On the Mohs Scale of hardness, Pearls are fragile gems in comparison to the Mohs ranking of other gems in the list of gemstones. The following pearl care tips apply to Natural Pearls, Cultured Pearls and Freshwater Pearls.
Here's a most unusual caring for pearls tip for openers - Clean marine pearls by placing them in a jar containing Potato Flour and gently, shake the jar for a couple of minutes, leave for a day, shake again, leave for another day, give them a final shake, remove them from the jar and brush off the flour with a soft cloth. As an alternative, swirl the pearls around the potato flour with your fingers instead.
When caring for pearls, they must be stored in a separate compartment from other jewelry to avoid scratches from gold, diamond, sapphire and other hard substances.
A strand of pearls should be stored in a way that keeps each pearl out of contact with other pearls. It is best to store strands of pearls flat rather than hanging because they are strung on fine silk and the force of gravity could eventually weaken the silk. The nacreous coating on a marine pearl can also become chipped or pitted if it rubs against a hard surface, or even if two pearls rub against each other.
If you have a number of strands of pearl necklaces, they should be stored in separate jewelry trays, or with a padded liner between them if you stack the strands.
When caring for pearls, store in an atmosphere with some moisture.
When it comes to storing pearl jewelry, don't be tempted to store pearls in plastic containers or plastic bags, as pearls are organic gems and need oxygen to retain their beauty. For the same reasons, it is not advisable to store pearls in a safety deposit box for long periods of time. This tip also applies to other gem materials and also paste, and rhinestone costume jewelry.
When kept long in an environment that is too dry, keep with a glass of water.
Wrap the pearls in linen, soft cloth or place in a soft pouch, satin-lined handcrafted jewelry box, chamois bag or wrap in tissue paper.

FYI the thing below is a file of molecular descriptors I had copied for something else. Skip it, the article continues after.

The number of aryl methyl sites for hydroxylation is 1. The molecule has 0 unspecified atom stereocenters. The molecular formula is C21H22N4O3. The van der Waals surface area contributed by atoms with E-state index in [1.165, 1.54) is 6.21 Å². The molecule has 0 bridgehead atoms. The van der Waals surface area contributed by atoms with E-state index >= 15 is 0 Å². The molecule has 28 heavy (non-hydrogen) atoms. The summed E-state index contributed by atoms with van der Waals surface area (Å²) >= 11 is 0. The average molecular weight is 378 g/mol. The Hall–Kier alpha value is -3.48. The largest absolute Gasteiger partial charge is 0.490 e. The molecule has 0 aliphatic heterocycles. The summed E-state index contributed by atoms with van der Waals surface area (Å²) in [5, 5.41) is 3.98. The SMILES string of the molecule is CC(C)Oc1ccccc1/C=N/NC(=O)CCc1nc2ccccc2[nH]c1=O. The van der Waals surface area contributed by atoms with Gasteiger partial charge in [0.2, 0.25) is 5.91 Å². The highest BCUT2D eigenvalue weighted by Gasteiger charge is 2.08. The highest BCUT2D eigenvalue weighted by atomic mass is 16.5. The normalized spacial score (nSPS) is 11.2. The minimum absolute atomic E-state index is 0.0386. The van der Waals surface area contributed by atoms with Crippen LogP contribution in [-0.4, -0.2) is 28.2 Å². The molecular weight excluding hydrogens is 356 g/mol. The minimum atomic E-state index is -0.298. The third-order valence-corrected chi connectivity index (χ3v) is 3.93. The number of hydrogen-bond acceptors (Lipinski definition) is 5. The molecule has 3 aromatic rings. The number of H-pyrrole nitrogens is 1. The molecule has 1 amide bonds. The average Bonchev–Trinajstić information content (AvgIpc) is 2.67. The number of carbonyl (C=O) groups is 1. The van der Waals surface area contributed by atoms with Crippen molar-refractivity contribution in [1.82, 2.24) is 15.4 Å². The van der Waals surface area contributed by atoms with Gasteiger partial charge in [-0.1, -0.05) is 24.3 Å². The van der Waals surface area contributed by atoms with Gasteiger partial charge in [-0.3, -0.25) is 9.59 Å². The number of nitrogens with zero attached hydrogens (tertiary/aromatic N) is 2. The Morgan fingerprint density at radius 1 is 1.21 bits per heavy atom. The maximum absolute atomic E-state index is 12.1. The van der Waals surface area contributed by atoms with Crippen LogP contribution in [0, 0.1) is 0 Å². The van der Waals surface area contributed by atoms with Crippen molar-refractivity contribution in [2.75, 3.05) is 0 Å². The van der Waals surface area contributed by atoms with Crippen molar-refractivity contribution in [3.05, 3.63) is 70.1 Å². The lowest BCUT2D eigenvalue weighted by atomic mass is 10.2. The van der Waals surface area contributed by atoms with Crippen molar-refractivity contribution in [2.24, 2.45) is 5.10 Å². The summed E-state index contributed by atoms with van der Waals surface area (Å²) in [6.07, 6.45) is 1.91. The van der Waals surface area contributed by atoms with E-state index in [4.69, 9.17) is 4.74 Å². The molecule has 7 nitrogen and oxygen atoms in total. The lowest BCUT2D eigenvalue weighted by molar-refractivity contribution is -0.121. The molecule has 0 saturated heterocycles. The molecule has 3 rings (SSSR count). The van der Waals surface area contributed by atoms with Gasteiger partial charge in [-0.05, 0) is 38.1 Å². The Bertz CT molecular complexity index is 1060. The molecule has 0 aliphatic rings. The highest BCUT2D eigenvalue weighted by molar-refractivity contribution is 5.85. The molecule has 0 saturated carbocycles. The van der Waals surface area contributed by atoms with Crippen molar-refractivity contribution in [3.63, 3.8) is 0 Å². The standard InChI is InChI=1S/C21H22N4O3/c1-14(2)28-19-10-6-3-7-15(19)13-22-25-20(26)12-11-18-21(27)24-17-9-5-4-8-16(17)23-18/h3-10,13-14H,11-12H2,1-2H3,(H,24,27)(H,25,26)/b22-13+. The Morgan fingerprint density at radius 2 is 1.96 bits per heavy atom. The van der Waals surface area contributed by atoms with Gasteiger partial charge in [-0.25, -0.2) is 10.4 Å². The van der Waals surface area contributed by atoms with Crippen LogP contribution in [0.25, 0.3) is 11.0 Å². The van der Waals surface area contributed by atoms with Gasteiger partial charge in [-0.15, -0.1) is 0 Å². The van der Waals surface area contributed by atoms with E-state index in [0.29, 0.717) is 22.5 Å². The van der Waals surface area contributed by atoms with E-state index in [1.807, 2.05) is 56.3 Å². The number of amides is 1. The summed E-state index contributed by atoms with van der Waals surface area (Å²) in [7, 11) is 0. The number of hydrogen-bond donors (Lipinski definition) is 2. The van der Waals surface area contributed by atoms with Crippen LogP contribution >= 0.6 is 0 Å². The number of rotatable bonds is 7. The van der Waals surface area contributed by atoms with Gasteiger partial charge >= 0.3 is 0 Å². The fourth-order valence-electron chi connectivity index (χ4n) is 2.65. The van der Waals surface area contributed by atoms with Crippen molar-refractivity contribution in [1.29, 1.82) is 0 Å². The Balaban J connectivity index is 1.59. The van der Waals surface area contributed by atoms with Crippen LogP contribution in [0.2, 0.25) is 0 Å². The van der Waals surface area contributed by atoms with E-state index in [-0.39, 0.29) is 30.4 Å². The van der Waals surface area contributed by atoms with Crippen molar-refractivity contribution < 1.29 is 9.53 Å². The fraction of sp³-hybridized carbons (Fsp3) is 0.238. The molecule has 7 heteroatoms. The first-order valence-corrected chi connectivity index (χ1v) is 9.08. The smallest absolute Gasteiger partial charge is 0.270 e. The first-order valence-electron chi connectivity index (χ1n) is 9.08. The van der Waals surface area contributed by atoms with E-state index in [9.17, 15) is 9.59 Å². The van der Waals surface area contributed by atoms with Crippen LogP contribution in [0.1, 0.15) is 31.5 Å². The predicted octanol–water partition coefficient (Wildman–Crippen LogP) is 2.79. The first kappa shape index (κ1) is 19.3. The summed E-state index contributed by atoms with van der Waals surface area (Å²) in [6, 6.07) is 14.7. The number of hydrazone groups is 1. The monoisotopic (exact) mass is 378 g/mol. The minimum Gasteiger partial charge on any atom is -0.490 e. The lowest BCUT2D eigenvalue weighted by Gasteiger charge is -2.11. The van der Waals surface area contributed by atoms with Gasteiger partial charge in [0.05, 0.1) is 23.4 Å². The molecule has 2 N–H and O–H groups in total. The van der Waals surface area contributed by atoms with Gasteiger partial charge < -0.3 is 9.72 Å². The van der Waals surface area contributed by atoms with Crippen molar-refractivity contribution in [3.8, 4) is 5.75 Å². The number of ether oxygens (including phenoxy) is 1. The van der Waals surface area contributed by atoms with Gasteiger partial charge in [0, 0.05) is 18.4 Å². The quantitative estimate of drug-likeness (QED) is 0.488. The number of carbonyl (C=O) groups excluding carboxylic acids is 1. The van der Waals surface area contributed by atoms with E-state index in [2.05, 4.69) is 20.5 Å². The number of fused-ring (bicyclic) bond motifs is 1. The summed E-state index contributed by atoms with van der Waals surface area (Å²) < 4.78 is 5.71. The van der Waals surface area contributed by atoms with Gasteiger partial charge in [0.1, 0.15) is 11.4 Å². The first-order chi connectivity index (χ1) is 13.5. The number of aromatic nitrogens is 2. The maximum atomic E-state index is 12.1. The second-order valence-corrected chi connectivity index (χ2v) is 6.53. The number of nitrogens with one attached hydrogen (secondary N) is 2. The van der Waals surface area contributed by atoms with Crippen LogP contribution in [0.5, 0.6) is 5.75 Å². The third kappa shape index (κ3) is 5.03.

Do not store small pearls in an airtight package such as a plastic bag. If the environment is too dry, the pearls may crack.
If you do need to place your pearls in a safety deposit box or in a hot environment, leave a damp cloth nearby.
Do not leave pearls n direct sunlight or expose them to high temperatures.
When caring for pearls it is not necessary to buy a special pearl jewelry cleaner. Clean pearls regularly by simply wiping them with a soft, damp cloth or cotton Q-tips.
One of the most important things to avoid is exposing them to heat as in a jeweler’s vitrine or showcase where the electric bulbs get very hot. The pearls will dehydrate and will crack.
Pearls are sensitive to acids and other powerful chemicals. Very important - apply hairspray, make-up, body lotion and perfume before putting on pearls.
It is recommended that you put your pearls on last when getting ready to go out and make them the first thing you take off when you come home.
Pearl nacre consists of calcium carbonate (an antacid) and is extremely sensitive to acids. Avoid harmful chemicals that your pearls may commonly be exposed to which include: vinegar (salad dressing), alcohol, ammonia, hair spray, bleach, perfume, chlorinated water and a variety of cosmetics. Apply cosmetics like your perfume, before putting on your strand of pearls.
Good quality pearls should be re-strung once a year if worn regularly.
Silk thread is preferred over synthetic because synthetic stretches over time.
French wire between the last pearl on the strand and the clasp will protect the pearl and is preferable.
Dirt and oil tend to travel down the drill hole more readily on synthetic cord.
Knotting between each pearl serves two important functions - it keeps the pearls from rubbing against each other, and prevents them from flying all over the place should the strand break.
One of the best ways to keep pearls in good condition is to wear them! The skin's natural oils help to keep them lustrous.
Do not wear your pearls while swimming or taking a shower.
Never use (or expose pearls) to dish or wash detergents, bleaches, powdered cleansers, baking soda, or ammonia-based cleaners (like Windex).